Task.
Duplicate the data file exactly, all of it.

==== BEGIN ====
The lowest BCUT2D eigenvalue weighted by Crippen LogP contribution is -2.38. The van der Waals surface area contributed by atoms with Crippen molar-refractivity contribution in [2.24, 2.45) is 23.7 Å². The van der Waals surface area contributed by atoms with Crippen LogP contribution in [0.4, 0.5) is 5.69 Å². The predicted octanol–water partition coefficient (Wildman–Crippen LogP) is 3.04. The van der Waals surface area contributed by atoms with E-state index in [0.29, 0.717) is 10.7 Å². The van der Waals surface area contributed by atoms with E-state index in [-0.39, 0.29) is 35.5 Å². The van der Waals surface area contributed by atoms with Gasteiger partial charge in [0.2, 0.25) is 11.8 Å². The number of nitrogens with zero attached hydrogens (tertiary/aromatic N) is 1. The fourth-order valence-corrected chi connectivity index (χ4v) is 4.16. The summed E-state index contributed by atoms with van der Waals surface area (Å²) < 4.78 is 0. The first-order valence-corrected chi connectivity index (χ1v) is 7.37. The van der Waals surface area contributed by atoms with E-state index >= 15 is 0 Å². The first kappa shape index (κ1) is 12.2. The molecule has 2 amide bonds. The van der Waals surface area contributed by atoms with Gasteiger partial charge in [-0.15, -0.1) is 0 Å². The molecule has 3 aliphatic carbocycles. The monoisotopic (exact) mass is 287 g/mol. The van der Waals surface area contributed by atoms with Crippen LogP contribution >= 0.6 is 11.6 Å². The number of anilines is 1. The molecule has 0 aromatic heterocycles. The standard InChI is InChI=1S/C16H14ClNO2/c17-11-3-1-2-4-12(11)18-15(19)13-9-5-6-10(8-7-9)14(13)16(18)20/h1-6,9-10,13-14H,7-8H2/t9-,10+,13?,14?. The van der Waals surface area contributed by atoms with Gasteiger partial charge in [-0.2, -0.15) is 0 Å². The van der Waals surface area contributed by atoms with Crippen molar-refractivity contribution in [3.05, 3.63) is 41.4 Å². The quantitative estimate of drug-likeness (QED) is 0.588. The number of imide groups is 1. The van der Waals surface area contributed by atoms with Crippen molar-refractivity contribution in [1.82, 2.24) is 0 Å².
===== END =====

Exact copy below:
The lowest BCUT2D eigenvalue weighted by Crippen LogP contribution is -2.38. The van der Waals surface area contributed by atoms with Crippen molar-refractivity contribution in [2.24, 2.45) is 23.7 Å². The van der Waals surface area contributed by atoms with Crippen LogP contribution in [0.4, 0.5) is 5.69 Å². The predicted octanol–water partition coefficient (Wildman–Crippen LogP) is 3.04. The van der Waals surface area contributed by atoms with E-state index in [0.29, 0.717) is 10.7 Å². The van der Waals surface area contributed by atoms with E-state index in [-0.39, 0.29) is 35.5 Å². The van der Waals surface area contributed by atoms with Gasteiger partial charge in [0.2, 0.25) is 11.8 Å². The number of nitrogens with zero attached hydrogens (tertiary/aromatic N) is 1. The fourth-order valence-corrected chi connectivity index (χ4v) is 4.16. The summed E-state index contributed by atoms with van der Waals surface area (Å²) < 4.78 is 0. The first-order valence-corrected chi connectivity index (χ1v) is 7.37. The van der Waals surface area contributed by atoms with E-state index >= 15 is 0 Å². The first kappa shape index (κ1) is 12.2. The molecule has 2 amide bonds. The van der Waals surface area contributed by atoms with Gasteiger partial charge in [-0.15, -0.1) is 0 Å². The molecule has 3 aliphatic carbocycles. The monoisotopic (exact) mass is 287 g/mol. The van der Waals surface area contributed by atoms with Crippen LogP contribution >= 0.6 is 11.6 Å². The number of anilines is 1. The molecule has 0 aromatic heterocycles. The standard InChI is InChI=1S/C16H14ClNO2/c17-11-3-1-2-4-12(11)18-15(19)13-9-5-6-10(8-7-9)14(13)16(18)20/h1-6,9-10,13-14H,7-8H2/t9-,10+,13?,14?. The van der Waals surface area contributed by atoms with Gasteiger partial charge in [-0.2, -0.15) is 0 Å². The van der Waals surface area contributed by atoms with Crippen molar-refractivity contribution in [3.05, 3.63) is 41.4 Å². The quantitative estimate of drug-likeness (QED) is 0.588. The number of imide groups is 1. The van der Waals surface area contributed by atoms with Crippen molar-refractivity contribution in [1.82, 2.24) is 0 Å².